JEFFERSON CITY, Mo. — House Education Committee Chairman Steve Cookson, R- Fairdealing, has chosen not to have an executive session of his committee to vote on a bill that would raise the minimum hours public schools without the committee also accepting his legislation that would require public schools to start no later than September 1 and end my May 31.
“There will be no new school calendar legislation leaving my committee until the school start date change is included,” said Cookson, who is a former school superintendent.
Increasing the school start date was a proposal Gov. Jay Nixon included in this state of the state address in January. However, Rep. Lyle Rowland, R-Cedarcreek, who is also a former school superintendent, pre-filed HB 43 which would increase the hour requirement to 1073. His bill was referred to the House Education Committee on January 17, but since then no action has been taken.
Cookson filed HB 1016 on April 2. The legislation would raise the hour requirement to 1078 hours, and included the school start date and end requirement. It was referred to the Education Committee on the April 18 and a hearing was held on April 24.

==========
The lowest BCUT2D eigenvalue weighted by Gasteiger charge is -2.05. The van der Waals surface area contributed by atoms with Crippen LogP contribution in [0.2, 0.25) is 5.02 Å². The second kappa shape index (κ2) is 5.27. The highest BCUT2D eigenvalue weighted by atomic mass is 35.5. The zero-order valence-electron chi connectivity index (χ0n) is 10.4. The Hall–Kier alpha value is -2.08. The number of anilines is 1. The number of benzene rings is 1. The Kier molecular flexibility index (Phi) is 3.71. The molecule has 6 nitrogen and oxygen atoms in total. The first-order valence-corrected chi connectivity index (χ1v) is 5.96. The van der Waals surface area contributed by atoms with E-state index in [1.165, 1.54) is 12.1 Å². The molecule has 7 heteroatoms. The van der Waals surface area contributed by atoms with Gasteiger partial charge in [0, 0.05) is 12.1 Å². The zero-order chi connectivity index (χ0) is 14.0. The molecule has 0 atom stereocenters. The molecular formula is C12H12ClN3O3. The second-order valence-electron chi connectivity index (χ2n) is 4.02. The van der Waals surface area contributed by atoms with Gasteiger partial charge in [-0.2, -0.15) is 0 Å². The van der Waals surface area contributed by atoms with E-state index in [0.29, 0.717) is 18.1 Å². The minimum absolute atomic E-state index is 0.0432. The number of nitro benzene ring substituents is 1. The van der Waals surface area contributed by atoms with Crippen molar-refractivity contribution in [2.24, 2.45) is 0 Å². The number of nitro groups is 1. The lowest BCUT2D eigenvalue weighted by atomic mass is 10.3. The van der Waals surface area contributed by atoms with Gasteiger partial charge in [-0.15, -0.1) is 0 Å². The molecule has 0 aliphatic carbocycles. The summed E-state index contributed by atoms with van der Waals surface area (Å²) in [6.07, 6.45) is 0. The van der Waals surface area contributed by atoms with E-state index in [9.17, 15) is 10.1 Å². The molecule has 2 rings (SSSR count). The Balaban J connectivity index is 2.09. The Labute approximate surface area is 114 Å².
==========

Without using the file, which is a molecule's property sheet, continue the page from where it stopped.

“I do not intend on execing the bill I sponsored out until we are all on the same page about the hour increases and the school start date together,” said Cookson.
While opponents of the bill tout local control issues, tourism interests have long advocated for the schools to begin after Labor Day and end before Memorial Day.
“An across the board uniform school start date for all Missouri schools would have a positive impact on tourism within the state,” said Chip Mason, Director of Government Relations for Herschend Family Entertainment. “And it would not help as much for the schools to get out earlier in the year as it would to start later, say after Labor Day. Better weather in August as compared to May or June.”
Cookson does have other school reforms in mind besides changing the hours and the start date. He also intends to move legislation that would require students who are not found to be proficient to attend summer school.
“We have to help students who are not proficient. The chance to catch up and summer school is a perfect opportunity to do that,” said Cookson.
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